“In this subject I use lectures and practical exercises, and I want the students to learn the basics of environmental issues and energy problems that they will be dealing with in the Taoyaka Program. There may be some areas that are difficult for the humanities students, but I think that it is important to know the basics in order to be able to see things. You can approach an issue if you know the basics” he says.

Professor Ohashi also says that in the on-campus educational program, as part of learning those basics, the students will need to know about the situation in the respective countries they will visit. 

“As is the case with my own research, when thinking about technology development for developing nations, it must be technology that will be accepted by such nations. I need to go about my research based on knowledge of what such people are thinking, what they want. In the same way, those are the things that I want the students to know as preparation for their onsite work”, he says.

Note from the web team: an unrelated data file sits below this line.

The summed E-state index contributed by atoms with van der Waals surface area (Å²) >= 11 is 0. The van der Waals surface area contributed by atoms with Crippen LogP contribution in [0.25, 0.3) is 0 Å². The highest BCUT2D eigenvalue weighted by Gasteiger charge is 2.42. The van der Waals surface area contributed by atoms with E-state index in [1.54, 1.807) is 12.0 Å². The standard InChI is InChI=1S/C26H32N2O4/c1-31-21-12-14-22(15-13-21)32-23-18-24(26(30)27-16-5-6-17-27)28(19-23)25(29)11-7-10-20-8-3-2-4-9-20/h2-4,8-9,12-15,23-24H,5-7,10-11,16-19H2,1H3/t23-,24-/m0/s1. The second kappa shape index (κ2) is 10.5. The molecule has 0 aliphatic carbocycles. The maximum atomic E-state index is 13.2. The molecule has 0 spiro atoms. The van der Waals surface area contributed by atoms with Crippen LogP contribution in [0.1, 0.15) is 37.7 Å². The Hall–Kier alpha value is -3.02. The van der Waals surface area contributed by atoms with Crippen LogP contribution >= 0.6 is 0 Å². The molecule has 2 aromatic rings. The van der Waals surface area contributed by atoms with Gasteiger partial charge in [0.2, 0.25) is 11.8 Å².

Professor Ohashi says that based on his experience to date, he has keenly felt that people in any country have many demands, and that he wants his students to listen to what they have to say.

Students ground themselves in the basics for a meaningful onsite experience

Professor Ohashi also has the position of sub supervisor in the Taoyaka Program, and says that he is focusing his efforts on ensuring that the program runs smoothly and effectively.

“I actually have around twenty years of onsite experience in developing nations, so I want to make use of that experience to provide guidance and support. Currently I don’t have any students who I am directly supervising, but at some stage I would like to have some students researching and surveying developing nations such as India or Indonesia”.